# Values for heat of reaction example

I am currently studying the textbook Mass Spectrometry, third edition, by Jürgen H. Gross. Chapter 2.4.3 Bond Dissociation Energies and Heats of Formation says the following:

Energetics of $$\ce{H}^\bullet$$ loss from $$\ce{CH_4^{+ \bullet}}$$ The minimum energy needed to form a $$\ce{CH_3^+}$$ ion and a hydrogen radical from the methane molecular ion can be estimated from the heat of reaction, $$\ce{\Delta H_r}$$, of this process. According to Fig 2.6, $$\ce{\Delta H_r} = \ce{AE_{(CH_3^+)}} - \ce{IE_{(CH_4)}}$$. In order to calculate the missing $$\ce{AE_{(CH_3^+)}}$$ we use the tabulated values of $$\ce{\Delta H_{f(H^\bullet)}} = 218.0 \ \text{kJ mol}^{-1}$$, $$\ce{\Delta H_{f(CH_3^+)}} = 1093 \ \text{kJ mol}^{-1}$$, $$\ce{\Delta H_{f(CH_4)}} = -74.9 \ \text{kJ mol}^{-1}$$, and $$\ce{IE_{(CH_4)}} = 12.6 \ \text{eV} = 1216 \ \text{kJ mol}^{-1}$$. First, the heat of formation of the methane molecular ion is determined based on the experimental value of $$\ce{IE_{(CH_4)}}$$:

$$\ce{\Delta H}_{f(CH_4^{+\bullet})} = \ce{\Delta H_{f(CH_4)}} + \ce{IE_{(CH_4)}} \tag{2.14}$$

$$\ce{\Delta H}_{f(CH_4^{+\bullet})} = -74.9 \ \text{kJ mol}^{-1} + 1216 \ \text{kJ mol}^{-1} = 1141.1 \ \text{kJ mol}^{-1}$$

Then, the heat of formation of the products is calculated from:

$$\ce{\Delta H_{f(prod)}} = \ce{\Delta H_{f(CH_3^+)}} + \ce{\Delta H_{f(H^\bullet)}} \tag{2.15}$$

$$\ce{\Delta H_{f(prod)}} = 1093 \ \text{kJ mol}^{-1} + 218 \ \text{kJ mol}^{-1} = 1311 \ \text{kJ mol}^{-1}$$

Now, the heat of reaction is obtained from the difference

$$\ce{\Delta H_r} = \ce{\Delta H_{f(prod)}} - \ce{\Delta H}_{f(CH_4^{+\bullet})} \tag{2.16}$$

$$\ce{\Delta H_r} = 1311 \ \text{kJ mol}^{-1} - 1141.1 \ \text{kJ mol}^{-1} = 169.9 \ \text{kJ mol}^{-1}$$

The value of $$169.9 \ \text{kJ mol}^{-1}$$ ($$1.75 \ \text{eV}$$) corresponds to $$\ce{AE_{(CH_3^+)}} = 14.35 \ \text{eV}$$, which is in good agreement with published values of about $$14.3 \ \text{eV}$$ (Fig. 2.7). Note: The amount of energy needed to be transferred to the neutral $$\ce{M}$$ to allow for the detection of the fragment ion $$m_1^+$$ is called the appearance energy ($$AE$$) of that fragment ion.    Taking the values from Fig. 2.7 and using this calculator, we get that $$1311 \ \text{kJ mol}^{-1} = 13.588 \ \text{eV}$$ and $$1386 \ \text{kJ mol}^{-1} = 14.365 \ \text{eV}$$.

Unless I have made a mistake or am misunderstanding something, these values do not agree with what the author has presented. It seems that, if we take the values from Fig 2.7, the value of $$169.9 \ \text{kJ mol}^{-1}$$ ($$1.75 \ \text{eV}$$) corresponds to $$\ce{AE_{CH_3^+}} = 13.588 \ \text{eV}$$, which implies that the published value should be around $$14.365 \ \text{eV}$$.

So has the author made a small mistake here? Or am I misunderstanding something?

I would greatly appreciate it if people would please take the time to review this.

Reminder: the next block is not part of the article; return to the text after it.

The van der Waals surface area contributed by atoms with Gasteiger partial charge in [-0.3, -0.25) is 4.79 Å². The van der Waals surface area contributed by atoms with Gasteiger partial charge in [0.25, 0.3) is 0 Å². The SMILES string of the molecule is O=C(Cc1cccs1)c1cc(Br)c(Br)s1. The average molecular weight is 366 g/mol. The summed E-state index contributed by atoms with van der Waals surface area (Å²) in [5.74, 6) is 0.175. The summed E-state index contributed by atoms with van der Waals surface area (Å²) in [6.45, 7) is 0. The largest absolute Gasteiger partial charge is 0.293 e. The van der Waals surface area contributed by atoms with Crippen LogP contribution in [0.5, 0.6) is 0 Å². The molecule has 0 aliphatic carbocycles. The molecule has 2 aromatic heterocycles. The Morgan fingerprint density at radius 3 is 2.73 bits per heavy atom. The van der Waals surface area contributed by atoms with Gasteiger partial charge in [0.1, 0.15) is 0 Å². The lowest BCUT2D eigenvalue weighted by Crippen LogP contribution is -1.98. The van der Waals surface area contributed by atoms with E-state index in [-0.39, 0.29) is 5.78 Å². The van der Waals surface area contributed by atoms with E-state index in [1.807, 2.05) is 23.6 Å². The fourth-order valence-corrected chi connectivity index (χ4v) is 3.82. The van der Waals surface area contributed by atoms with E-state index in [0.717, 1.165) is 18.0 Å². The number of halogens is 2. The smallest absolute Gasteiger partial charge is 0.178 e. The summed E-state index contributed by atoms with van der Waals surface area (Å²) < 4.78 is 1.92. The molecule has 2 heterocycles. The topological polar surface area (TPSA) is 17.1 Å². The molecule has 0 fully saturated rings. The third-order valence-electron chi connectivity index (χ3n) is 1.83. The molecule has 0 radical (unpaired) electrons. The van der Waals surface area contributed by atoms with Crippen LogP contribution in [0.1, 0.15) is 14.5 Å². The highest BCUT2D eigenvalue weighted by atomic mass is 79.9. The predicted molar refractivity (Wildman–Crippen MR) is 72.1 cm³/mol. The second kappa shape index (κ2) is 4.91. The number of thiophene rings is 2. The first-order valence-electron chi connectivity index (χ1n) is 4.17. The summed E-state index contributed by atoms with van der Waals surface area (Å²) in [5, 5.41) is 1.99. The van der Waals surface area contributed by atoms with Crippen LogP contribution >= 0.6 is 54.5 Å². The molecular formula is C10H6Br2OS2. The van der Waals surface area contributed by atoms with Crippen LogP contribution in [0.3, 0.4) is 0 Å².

• There is a huge amount of data in this message. But it would be interesting to know exactly what the question is. The title is "Value for heat of reaction". Well ! Which reaction ? There are plenty in the text. Mar 8 '20 at 11:02
• @Maurice I am checking (at the end of the post) the author's work here: "The value of $169.9 \ \text{kJ mol}^{-1}$ ($1.75 \ \text{eV}$) corresponds to $\ce{AE_{CH_3^+}} = 14.35 \ \text{eV}$, which is in good agreement with published values of about $14.3 \ \text{eV}$ (Fig. 2.7)." As you can see, the point is that the values that I get are different from those of the author. Mar 8 '20 at 11:21
• @ The Pointer. This is exactly my demand. What is the meaning of this $169.9 kJ mol^{-1}$ ? It corresponds to which $\Delta H$ ? Same question for $1311 kJ mol^{-1}$. This $1311 kJ mol^{-1}$ correspond to which $\Delta H$ ? Mar 8 '20 at 14:19
• To answer your first question, it corresponds to $\ce{\Delta H_r} = 1311 \ \text{kJ mol}^{-1} - 1141.1 \ \text{kJ mol}^{-1} = 169.9 \ \text{kJ mol}^{-1}$, which I presumed is written as $\Delta H_r = 170$ in Fig. 2.7. To answer your second question, it corresponds to $\ce{\Delta H_{f(prod)}} = 1093 \ \text{kJ mol}^{-1} + 218 \ \text{kJ mol}^{-1} = 1311 \ \text{kJ mol}^{-1}$. Reading this again, I admit that I am even more confused now about what I did. Do you think I'm interpreting this incorrectly? I'm curious how you interpret it? Sorry for the confusion. Mar 8 '20 at 14:31
• It looks like you’re overlooking that the methane is at -75, so you need to add 75 to 1311 to get the total change in energy that corresponds to AE Mar 9 '20 at 1:14

The exercise in question is a prediction of the appearance energy of the methyl cation fragment $$\ce{CH3+}$$. The authors predict that value by estimating the enthalpy for the reaction of methane ionization followed by loss of a hydrogen atom. The enthalpy change estimation is based on published values for heats of formation and bond dissociation energies that have been determined experimentally.